ASIA NEWS NETWORK
WE KNOW ASIA BETTER
Publication Date : 09-12-2013
Unexpected but entirely fitting: It was during a visit in 1997 to the Philippines—a country known for its people’s sense of fatalism and obsessed with radio dramas and telenovelas, with their larger-than-life version of romance—that the liberator of South Africa showed the world he was once again in love.
Nelson Mandela, the first black president of a united South Africa, had arrived with a new companion: Graça Machel, the widow of Mozambique’s first president. Asked by journalist Ellen Tordesillas whether wedding bells were again in his future, Mandela elegantly parried the question. Editor Juliet Javellana recalls his answer: “Well, my cultural background does not permit me to answer this question with people young enough to be my children or grandchildren.”
But he introduced Machel to President Fidel Ramos and other government officials as his companion, and the two were even photographed holding hands. The public loved it. (Divorced from his second wife in 1996, Mandela married Machel in 1998, over a year after the Manila visit.)
This seems like a trivial note to remember a genuine hero by, whose death on December 5 at the age of 95 the entire world is mourning. But in fact this story vividly illustrates Mandela’s hold on the global imagination. He was a revolutionary leader and a long-time prisoner of conscience; unseen in public for close to three decades, he emerged in 1990, upon his release, a youthful-looking 71-year-old, radiating power and confidence. His years in prison had not broken him; indeed, they had made him stronger, not only in the political but also in the physical sense.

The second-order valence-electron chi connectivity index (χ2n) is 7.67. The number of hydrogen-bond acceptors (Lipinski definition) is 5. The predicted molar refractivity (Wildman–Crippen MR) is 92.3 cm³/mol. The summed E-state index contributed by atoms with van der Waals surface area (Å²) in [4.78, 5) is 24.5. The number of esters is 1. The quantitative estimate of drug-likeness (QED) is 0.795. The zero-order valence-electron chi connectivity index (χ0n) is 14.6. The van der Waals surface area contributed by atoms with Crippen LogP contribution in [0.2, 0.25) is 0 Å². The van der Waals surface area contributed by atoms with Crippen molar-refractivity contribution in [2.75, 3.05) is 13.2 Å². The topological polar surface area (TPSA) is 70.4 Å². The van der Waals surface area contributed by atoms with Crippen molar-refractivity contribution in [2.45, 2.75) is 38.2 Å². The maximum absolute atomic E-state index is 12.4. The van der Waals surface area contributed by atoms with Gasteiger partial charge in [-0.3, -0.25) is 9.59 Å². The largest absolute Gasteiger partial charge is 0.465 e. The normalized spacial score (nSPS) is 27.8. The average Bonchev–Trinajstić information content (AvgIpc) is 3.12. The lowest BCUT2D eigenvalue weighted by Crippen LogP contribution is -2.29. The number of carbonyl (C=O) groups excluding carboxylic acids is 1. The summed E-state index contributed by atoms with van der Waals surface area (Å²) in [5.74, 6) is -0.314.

It soon became clear where the source of that strength lay: In his decision, his conscious and deliberate effort, not to bear rancour or resentment against his jailers and the brutal apartheid government they worked for. “As I walked out the door toward the gate that would lead to my freedom,” he famously recalled, “I knew if I didn’t leave my bitterness and hatred behind, I’d still be in prison.”
He truly did not bear ill will against his jailers or the white supremacists who used to rule his country. At his presidential inauguration in 1994, for instance, his jail warden was one of the honoured guests. With unusual humility, he continued his programme of reconciliation during his presidency, in support of a truly inclusive nation.
That is why, when the world first glimpsed Mandela holding hands with a new lady love, it approved. Falling in love again seemed all of a piece with, seemed just the right thing for, an inspirational icon of reconciliation.